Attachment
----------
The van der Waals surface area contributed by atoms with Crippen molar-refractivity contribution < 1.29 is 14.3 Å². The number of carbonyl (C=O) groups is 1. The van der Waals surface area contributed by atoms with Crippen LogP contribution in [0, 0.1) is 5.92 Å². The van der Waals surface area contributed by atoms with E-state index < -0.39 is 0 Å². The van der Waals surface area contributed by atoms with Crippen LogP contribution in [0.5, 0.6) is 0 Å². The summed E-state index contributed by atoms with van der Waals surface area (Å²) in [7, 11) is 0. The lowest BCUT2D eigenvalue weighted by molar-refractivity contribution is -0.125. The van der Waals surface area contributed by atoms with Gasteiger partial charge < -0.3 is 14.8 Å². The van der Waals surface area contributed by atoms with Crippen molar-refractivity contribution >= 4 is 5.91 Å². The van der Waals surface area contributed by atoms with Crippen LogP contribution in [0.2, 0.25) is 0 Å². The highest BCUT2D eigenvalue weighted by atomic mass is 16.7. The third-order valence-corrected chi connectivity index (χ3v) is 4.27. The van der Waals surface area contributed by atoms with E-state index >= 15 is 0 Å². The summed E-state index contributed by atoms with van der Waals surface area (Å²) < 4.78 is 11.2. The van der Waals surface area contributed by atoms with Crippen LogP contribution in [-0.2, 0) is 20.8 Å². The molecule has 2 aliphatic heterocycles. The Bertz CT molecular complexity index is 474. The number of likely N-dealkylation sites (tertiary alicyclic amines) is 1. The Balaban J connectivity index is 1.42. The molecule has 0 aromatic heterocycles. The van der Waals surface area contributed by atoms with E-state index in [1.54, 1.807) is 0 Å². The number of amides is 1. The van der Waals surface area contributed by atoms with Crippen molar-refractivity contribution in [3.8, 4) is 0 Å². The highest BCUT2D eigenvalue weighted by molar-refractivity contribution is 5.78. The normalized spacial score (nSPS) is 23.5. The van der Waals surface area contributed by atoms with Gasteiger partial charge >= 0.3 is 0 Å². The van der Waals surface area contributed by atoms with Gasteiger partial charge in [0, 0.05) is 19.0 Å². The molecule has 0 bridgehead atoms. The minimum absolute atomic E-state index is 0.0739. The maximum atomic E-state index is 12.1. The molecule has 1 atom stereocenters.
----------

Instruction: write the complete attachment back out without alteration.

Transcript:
The van der Waals surface area contributed by atoms with Crippen molar-refractivity contribution < 1.29 is 14.3 Å². The number of carbonyl (C=O) groups is 1. The van der Waals surface area contributed by atoms with Crippen LogP contribution in [0, 0.1) is 5.92 Å². The van der Waals surface area contributed by atoms with E-state index < -0.39 is 0 Å². The van der Waals surface area contributed by atoms with Crippen LogP contribution in [0.5, 0.6) is 0 Å². The summed E-state index contributed by atoms with van der Waals surface area (Å²) in [7, 11) is 0. The lowest BCUT2D eigenvalue weighted by molar-refractivity contribution is -0.125. The van der Waals surface area contributed by atoms with Gasteiger partial charge < -0.3 is 14.8 Å². The van der Waals surface area contributed by atoms with Crippen molar-refractivity contribution >= 4 is 5.91 Å². The van der Waals surface area contributed by atoms with Crippen LogP contribution in [0.2, 0.25) is 0 Å². The highest BCUT2D eigenvalue weighted by atomic mass is 16.7. The third-order valence-corrected chi connectivity index (χ3v) is 4.27. The van der Waals surface area contributed by atoms with E-state index >= 15 is 0 Å². The summed E-state index contributed by atoms with van der Waals surface area (Å²) < 4.78 is 11.2. The van der Waals surface area contributed by atoms with Crippen LogP contribution in [-0.2, 0) is 20.8 Å². The molecule has 2 aliphatic heterocycles. The Bertz CT molecular complexity index is 474. The number of likely N-dealkylation sites (tertiary alicyclic amines) is 1. The Balaban J connectivity index is 1.42. The molecule has 0 aromatic heterocycles. The van der Waals surface area contributed by atoms with E-state index in [1.54, 1.807) is 0 Å². The number of amides is 1. The van der Waals surface area contributed by atoms with Crippen molar-refractivity contribution in [3.8, 4) is 0 Å². The highest BCUT2D eigenvalue weighted by molar-refractivity contribution is 5.78. The normalized spacial score (nSPS) is 23.5. The van der Waals surface area contributed by atoms with Gasteiger partial charge >= 0.3 is 0 Å². The van der Waals surface area contributed by atoms with Gasteiger partial charge in [0, 0.05) is 19.0 Å². The molecule has 0 bridgehead atoms. The minimum absolute atomic E-state index is 0.0739. The maximum atomic E-state index is 12.1. The molecule has 1 atom stereocenters.